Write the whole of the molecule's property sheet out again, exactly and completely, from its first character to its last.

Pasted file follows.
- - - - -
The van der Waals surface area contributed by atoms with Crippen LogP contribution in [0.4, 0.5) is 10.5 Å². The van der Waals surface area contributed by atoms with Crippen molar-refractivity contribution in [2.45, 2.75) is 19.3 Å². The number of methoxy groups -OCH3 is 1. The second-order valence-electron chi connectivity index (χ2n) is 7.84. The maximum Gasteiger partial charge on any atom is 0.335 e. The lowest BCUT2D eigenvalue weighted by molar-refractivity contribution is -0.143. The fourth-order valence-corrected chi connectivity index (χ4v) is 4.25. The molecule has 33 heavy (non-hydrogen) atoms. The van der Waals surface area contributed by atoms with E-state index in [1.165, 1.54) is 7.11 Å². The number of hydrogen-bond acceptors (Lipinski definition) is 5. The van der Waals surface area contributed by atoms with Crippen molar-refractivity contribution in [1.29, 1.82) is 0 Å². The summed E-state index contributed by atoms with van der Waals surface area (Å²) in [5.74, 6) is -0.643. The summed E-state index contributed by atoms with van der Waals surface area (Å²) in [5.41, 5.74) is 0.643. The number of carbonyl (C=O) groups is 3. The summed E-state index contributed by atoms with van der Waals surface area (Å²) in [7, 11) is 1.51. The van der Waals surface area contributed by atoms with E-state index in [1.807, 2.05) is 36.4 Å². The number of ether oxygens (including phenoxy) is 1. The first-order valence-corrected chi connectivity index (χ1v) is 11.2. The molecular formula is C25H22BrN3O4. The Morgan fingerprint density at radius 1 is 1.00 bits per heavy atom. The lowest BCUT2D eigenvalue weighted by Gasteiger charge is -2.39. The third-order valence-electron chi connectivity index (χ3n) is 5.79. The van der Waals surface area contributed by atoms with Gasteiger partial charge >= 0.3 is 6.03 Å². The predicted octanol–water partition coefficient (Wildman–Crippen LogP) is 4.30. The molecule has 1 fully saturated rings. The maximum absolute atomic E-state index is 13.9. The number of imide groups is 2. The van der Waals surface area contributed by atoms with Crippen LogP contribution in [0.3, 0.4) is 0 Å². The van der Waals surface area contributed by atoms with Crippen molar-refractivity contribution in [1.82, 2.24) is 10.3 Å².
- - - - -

The van der Waals surface area contributed by atoms with Crippen LogP contribution in [0.4, 0.5) is 10.5 Å². The van der Waals surface area contributed by atoms with Crippen molar-refractivity contribution in [2.45, 2.75) is 19.3 Å². The number of methoxy groups -OCH3 is 1. The second-order valence-electron chi connectivity index (χ2n) is 7.84. The maximum Gasteiger partial charge on any atom is 0.335 e. The lowest BCUT2D eigenvalue weighted by molar-refractivity contribution is -0.143. The fourth-order valence-corrected chi connectivity index (χ4v) is 4.25. The molecule has 33 heavy (non-hydrogen) atoms. The van der Waals surface area contributed by atoms with E-state index in [1.165, 1.54) is 7.11 Å². The number of hydrogen-bond acceptors (Lipinski definition) is 5. The van der Waals surface area contributed by atoms with Crippen molar-refractivity contribution in [1.29, 1.82) is 0 Å². The summed E-state index contributed by atoms with van der Waals surface area (Å²) in [5.74, 6) is -0.643. The summed E-state index contributed by atoms with van der Waals surface area (Å²) in [5.41, 5.74) is 0.643. The number of carbonyl (C=O) groups is 3. The summed E-state index contributed by atoms with van der Waals surface area (Å²) in [7, 11) is 1.51. The van der Waals surface area contributed by atoms with E-state index in [1.807, 2.05) is 36.4 Å². The number of ether oxygens (including phenoxy) is 1. The first-order valence-corrected chi connectivity index (χ1v) is 11.2. The molecular formula is C25H22BrN3O4. The Morgan fingerprint density at radius 1 is 1.00 bits per heavy atom. The lowest BCUT2D eigenvalue weighted by Gasteiger charge is -2.39. The third-order valence-electron chi connectivity index (χ3n) is 5.79. The van der Waals surface area contributed by atoms with Gasteiger partial charge >= 0.3 is 6.03 Å². The predicted octanol–water partition coefficient (Wildman–Crippen LogP) is 4.30. The molecule has 1 fully saturated rings. The maximum absolute atomic E-state index is 13.9. The number of imide groups is 2. The van der Waals surface area contributed by atoms with Crippen LogP contribution in [0.3, 0.4) is 0 Å². The van der Waals surface area contributed by atoms with Crippen molar-refractivity contribution in [1.82, 2.24) is 10.3 Å².